Welcome to European Tribune. It's gone a bit quiet around here these days, but it's still going.
The claim isn't about possible workarounds, which I'm sure are almost limitless, but about a generic requirement for owners to hold stock.
What long term effect does such a requirement have, if abundant workarounds exist? Shouldn't regulation aim to solve the root cause of the problem permanently? I'm suggesting workarounds precisely because I do not see how these ideas solve anything at all.

I'm sure this is true, but you're thinking like a market person who makes a living out of doing tricks like these.
Or maybe just a mathematician who doesn't mind seeing t's crossed and i's dotted once in a while :)

there's a blanket ban on all tricks - buyers must own stock, borrowing is not allowed, derivatives are only allowed for commodity deals where the buyer collects the commodity at the end of the deal - this all becomes froth and fantasy. Which is what it really is anyway.
How would you blanket ban all tricks? One man's trick is another man's legitimate insurance contract. IIRC, as long as put and call options are allowed, *any* complex claim can be replicated in principle. They represent universal building blocks for contracts. And what about middle-men? The reality of specialization in society means that you get people who don't own stock directly but act with it like they do on behalf of others. So you must allow even more tricks for this system to function.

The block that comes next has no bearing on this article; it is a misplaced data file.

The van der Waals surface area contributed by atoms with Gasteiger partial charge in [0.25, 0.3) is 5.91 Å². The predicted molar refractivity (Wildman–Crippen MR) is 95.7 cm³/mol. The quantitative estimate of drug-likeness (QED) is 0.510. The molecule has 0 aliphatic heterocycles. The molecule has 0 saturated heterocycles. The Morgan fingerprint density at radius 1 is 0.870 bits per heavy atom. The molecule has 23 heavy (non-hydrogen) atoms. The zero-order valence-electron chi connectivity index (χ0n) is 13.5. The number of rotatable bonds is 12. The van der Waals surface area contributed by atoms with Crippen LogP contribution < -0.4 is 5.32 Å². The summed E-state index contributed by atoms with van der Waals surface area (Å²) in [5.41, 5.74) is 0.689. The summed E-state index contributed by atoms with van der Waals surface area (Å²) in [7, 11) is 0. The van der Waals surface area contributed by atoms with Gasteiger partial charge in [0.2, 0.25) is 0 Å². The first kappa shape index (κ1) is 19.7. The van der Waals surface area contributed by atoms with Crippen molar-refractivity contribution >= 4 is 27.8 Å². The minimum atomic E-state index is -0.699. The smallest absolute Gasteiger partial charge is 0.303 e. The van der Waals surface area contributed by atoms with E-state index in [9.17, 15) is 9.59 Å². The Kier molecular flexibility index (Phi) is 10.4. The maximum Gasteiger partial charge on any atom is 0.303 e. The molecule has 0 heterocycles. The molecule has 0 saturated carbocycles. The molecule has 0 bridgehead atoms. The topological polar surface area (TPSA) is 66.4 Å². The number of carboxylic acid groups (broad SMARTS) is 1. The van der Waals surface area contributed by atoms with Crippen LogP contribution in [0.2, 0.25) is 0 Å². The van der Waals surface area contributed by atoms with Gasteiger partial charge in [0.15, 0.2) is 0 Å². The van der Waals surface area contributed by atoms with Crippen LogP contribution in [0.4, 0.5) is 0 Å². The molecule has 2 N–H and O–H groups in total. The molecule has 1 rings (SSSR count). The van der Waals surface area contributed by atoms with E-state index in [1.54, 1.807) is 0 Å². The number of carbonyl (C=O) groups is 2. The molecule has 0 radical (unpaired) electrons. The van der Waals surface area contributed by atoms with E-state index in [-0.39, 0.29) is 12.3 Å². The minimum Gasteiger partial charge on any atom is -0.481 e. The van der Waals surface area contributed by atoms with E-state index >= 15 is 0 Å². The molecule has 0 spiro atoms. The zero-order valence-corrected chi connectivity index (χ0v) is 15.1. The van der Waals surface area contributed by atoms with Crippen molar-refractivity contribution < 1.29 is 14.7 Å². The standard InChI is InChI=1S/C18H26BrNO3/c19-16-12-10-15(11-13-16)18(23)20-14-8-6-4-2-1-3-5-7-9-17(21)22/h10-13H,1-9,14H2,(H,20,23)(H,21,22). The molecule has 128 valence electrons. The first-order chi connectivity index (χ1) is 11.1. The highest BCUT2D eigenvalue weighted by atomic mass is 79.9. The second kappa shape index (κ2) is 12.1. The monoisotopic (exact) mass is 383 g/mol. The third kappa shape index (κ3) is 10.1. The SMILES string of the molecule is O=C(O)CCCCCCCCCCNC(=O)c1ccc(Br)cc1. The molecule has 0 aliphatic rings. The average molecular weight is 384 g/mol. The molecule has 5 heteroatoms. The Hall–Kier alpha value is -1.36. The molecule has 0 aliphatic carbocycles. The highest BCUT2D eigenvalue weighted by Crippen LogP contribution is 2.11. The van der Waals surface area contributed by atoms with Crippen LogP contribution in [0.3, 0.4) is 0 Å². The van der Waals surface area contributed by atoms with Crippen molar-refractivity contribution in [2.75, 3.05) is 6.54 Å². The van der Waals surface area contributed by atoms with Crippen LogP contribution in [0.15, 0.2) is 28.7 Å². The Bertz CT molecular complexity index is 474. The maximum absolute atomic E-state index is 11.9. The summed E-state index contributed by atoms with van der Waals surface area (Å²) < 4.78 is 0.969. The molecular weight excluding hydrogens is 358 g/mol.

Currently the guiding principle is that all decoupling is good by definition, because it then becomes possible to make good money out of froth and fantasy.
Yes, but remember that good money itself is fantasy. It's been so ever since governmnents went off the gold standard. There are no physical limits to the growth of the money supply. In this sense, there is no "real" economy.

$E(X_t|F_s) = X_s,\quad t > s$
by martingale on Wed Jul 29th, 2009 at 07:32:39 PM EST
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